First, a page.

Only a few decennia ago, no one could have imagined nurses obtaining a PhD degree. However, it now seems that a trend for nurses to do a PhD has emerged. What motivates them to participate in a PhD programme? What are their goals, and what do they want to contribute with their PhD degree? When talking with those who chose to pursue a PhD degree, it becomes clear that the nurses’ motives are different.
Florence Nightingale (1820-1910) was the one who showed the path of research to nurses. She was a pioneer in the field of statistics. For instance, after the Crimean War, she carried out statistical research on the causes of a high mortality rate among British soldiers in India. The powerful Royal Commission on the Health of the Army applied her research, and, thanks to her recommendations, the mortality rate was reduced. Data collection of hospitalized patients to carry out clinical studies, classification of diseases; both owe their use to her. Plus, she was behind the idea of the education of nurses by expert nurses. The path Nightingale chose was not easy, and we cannot say it became easier for nurses to carry out research over the decennia that followed. In the USA, PhD programmes for nurses came up in the 1970s1; the evolution of such programmes went even more slowly in Europe. Since the early 2000s, nurses from all over Europa started to get their PhDs.
Why nurses pursue a PhD degree
Besides the increased opportunities, nursing care has become more complex and multidisciplinary. The increased demand for more quality and proven effectiveness (through nursing research) has resulted in nurses who want to develop advanced skills in carrying out research. For the most part, nurses do a PhD to gain more experience in research projects and to develop a methodical understanding of qualitative and/or quantitative research — leading to the acquisition of more knowledge for the benefit of every patient. Of course, they could have conducted research without pursuing a PhD, but such a degree also brings them in a new dimension where their work and leadership are recognised, which also provides a motive. Another reason for taking a PhD is to become a locomotive for other nurses. PhD-holding nurses pull the nursing care toward a higher evidence-based level, thereby taking all the other nurses with them.
It is not easy to embark on a PhD programme. Therefore, the nurse needs the support of the entire team, above all from a supervisor who will guide the nurse all along the path to the thesis. The supervisor/ promotor could be a nurse, a doctor or anyone else such as a psychologist, an epidemiologist, and there are many differences between European countries. For the nurse her/himself, it is important to find a suitable topic and to put together a committee that is familiar with this topic and the necessary methodical procedure. The committee should impart knowledge, coaching in challenging situations, and support for the advancement of the project.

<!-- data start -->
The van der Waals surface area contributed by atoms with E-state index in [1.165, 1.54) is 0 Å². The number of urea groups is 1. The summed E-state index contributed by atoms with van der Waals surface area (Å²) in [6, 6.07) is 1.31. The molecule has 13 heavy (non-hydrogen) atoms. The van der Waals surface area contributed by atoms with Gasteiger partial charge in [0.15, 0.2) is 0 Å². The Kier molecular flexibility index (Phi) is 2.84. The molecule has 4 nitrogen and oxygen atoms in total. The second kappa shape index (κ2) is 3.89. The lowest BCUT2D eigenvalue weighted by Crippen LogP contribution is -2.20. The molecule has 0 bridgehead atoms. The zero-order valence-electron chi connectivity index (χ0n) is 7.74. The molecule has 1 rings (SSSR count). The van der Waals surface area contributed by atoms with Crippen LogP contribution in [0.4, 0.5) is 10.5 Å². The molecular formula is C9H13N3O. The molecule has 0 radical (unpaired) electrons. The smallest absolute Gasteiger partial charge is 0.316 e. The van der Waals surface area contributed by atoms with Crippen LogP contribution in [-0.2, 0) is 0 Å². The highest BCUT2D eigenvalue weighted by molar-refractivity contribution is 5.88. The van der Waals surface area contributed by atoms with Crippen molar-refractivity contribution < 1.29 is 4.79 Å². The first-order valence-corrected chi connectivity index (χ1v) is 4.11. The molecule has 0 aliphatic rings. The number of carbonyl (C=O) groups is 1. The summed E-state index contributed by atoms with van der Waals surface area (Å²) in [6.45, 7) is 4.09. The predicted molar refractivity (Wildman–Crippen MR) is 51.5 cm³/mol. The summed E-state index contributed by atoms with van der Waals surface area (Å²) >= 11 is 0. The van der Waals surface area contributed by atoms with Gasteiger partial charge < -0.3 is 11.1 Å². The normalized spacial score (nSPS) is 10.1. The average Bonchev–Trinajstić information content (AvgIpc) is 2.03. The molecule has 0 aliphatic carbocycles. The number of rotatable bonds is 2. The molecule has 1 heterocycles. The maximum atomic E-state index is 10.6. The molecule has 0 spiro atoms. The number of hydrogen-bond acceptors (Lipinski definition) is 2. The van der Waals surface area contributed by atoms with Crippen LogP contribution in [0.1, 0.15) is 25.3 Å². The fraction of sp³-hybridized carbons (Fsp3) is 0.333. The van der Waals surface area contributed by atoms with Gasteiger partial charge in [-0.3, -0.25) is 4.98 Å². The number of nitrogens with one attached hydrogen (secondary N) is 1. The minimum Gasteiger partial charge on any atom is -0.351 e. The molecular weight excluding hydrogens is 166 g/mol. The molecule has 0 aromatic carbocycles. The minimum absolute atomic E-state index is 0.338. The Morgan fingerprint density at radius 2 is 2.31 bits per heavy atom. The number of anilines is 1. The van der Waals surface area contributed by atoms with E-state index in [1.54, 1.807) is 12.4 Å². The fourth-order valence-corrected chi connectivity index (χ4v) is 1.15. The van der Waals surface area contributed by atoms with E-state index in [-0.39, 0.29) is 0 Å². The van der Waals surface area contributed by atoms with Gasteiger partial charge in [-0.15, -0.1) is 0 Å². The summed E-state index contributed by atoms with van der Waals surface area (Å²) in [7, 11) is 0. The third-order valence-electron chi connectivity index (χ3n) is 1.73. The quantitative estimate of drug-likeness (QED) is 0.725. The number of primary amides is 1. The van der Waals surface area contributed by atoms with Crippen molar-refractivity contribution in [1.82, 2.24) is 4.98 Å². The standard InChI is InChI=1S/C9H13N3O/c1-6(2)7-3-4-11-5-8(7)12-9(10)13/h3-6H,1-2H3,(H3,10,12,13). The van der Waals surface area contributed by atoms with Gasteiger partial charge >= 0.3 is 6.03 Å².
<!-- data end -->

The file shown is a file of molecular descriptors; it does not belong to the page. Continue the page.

Florence Nightingale would have been proud
There are many nurses to be inspired by. In 2014, former EAUN chair Dr. Bente Thoft Jensen (DK) defended her PhD thesis about the efficacy of multimodal rehabilitation in radical cystectomy. She has presented the results of her work all around the world and gained the respect of many urologists. Another past chair of the EAUN, Dr. Stefano Terzoni (IT), obtained his PhD with research about the efficacy of and the quality of life after two conservative treatments for urinary incontinence after radical retropubic prostatectomy in 2011. Present EAUN chair Dr. Susanne Vahr (DK) defended her PhD thesis about the effects of tobacco and alcohol intake on postoperative outcomes in cystectomised patients in 2017. Dr. Giulia Villa (IT), EAUN board member, has developed two new tools of self-care for ostomy patients and obtained her PhD in 2019. And Mrs. Jeannette Verkerk-Geelhoed, chair of EAUN SCO and another EAUN board member, will very soon begin with her PhD research on Peyronie’s disease. Lastly, one of the authors, Mrs. Corinne Tillier, EAUN Board member, has just started on the path of pursuing a PhD degree. She will conduct research on individual prediction of urinary incontinence and development of an individualised algorithm to predict incontinence and severity of incontinence after robot-assisted radical prostatectomy (RARP).
Although certainly not a requirement, these achievements will probably lead to the current EAUN board becoming the board with the most PhD holders and students in the history of the EAUN. Florence Nightingale would have been proud.
1. H. Michael Dreher, PhD, RN, FAAN, Mary Ellen Smith Glasgow, PhD, RN, ACNS-BC, ANEF, FAAN. Role Development for Doctoral Advanced Nursing Practice. Springer Publishing Company. Edition 2011
Corinne Tillier, Nurse Practitioner Uro-oncology, Antoni Van Leeuwenhoek Hospital, Dept. of Urology, Amsterdam (NL), firstname.lastname@example.org
Franziska Geese, MScN, Advanced Practice Nurse, Research Assoc., University Hospital of Berne, Berne (CH), email@example.com